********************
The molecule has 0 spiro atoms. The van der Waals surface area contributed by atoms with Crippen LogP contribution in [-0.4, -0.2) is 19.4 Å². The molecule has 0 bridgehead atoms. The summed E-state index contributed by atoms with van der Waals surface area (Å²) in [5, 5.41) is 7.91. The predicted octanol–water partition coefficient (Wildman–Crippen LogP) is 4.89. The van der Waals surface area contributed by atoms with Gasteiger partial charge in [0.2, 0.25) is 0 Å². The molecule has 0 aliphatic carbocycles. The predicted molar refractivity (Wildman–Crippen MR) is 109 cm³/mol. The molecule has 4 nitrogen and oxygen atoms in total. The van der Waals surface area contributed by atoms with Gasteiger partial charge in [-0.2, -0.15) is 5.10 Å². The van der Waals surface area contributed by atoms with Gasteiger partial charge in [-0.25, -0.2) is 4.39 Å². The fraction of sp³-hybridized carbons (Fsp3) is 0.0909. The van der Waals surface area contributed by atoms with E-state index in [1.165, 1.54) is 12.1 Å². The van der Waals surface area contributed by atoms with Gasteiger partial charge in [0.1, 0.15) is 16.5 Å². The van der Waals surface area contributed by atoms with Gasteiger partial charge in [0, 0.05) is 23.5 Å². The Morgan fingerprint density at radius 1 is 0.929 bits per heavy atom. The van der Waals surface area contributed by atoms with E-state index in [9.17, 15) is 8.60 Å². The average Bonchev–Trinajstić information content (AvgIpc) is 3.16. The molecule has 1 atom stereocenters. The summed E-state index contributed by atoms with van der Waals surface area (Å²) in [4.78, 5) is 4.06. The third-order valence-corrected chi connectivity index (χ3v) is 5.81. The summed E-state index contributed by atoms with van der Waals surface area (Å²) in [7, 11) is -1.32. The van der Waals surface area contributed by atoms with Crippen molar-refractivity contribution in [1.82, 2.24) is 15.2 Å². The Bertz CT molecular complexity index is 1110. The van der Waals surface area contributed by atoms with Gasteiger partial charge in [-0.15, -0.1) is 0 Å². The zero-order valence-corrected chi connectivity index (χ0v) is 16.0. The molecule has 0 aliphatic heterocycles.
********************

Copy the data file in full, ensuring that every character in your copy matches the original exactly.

The molecule has 0 spiro atoms. The van der Waals surface area contributed by atoms with Crippen LogP contribution in [-0.4, -0.2) is 19.4 Å². The molecule has 0 bridgehead atoms. The summed E-state index contributed by atoms with van der Waals surface area (Å²) in [5, 5.41) is 7.91. The predicted octanol–water partition coefficient (Wildman–Crippen LogP) is 4.89. The van der Waals surface area contributed by atoms with Gasteiger partial charge in [0.2, 0.25) is 0 Å². The molecule has 0 aliphatic carbocycles. The predicted molar refractivity (Wildman–Crippen MR) is 109 cm³/mol. The molecule has 4 nitrogen and oxygen atoms in total. The van der Waals surface area contributed by atoms with Gasteiger partial charge in [-0.2, -0.15) is 5.10 Å². The van der Waals surface area contributed by atoms with Gasteiger partial charge in [-0.25, -0.2) is 4.39 Å². The fraction of sp³-hybridized carbons (Fsp3) is 0.0909. The van der Waals surface area contributed by atoms with E-state index in [1.165, 1.54) is 12.1 Å². The van der Waals surface area contributed by atoms with Gasteiger partial charge in [0.1, 0.15) is 16.5 Å². The van der Waals surface area contributed by atoms with Gasteiger partial charge in [0, 0.05) is 23.5 Å². The Morgan fingerprint density at radius 1 is 0.929 bits per heavy atom. The van der Waals surface area contributed by atoms with E-state index in [9.17, 15) is 8.60 Å². The average Bonchev–Trinajstić information content (AvgIpc) is 3.16. The molecule has 1 atom stereocenters. The summed E-state index contributed by atoms with van der Waals surface area (Å²) in [4.78, 5) is 4.06. The third-order valence-corrected chi connectivity index (χ3v) is 5.81. The summed E-state index contributed by atoms with van der Waals surface area (Å²) in [7, 11) is -1.32. The van der Waals surface area contributed by atoms with Crippen molar-refractivity contribution in [1.82, 2.24) is 15.2 Å². The Bertz CT molecular complexity index is 1110. The van der Waals surface area contributed by atoms with Gasteiger partial charge in [-0.15, -0.1) is 0 Å². The zero-order valence-corrected chi connectivity index (χ0v) is 16.0. The molecule has 0 aliphatic heterocycles.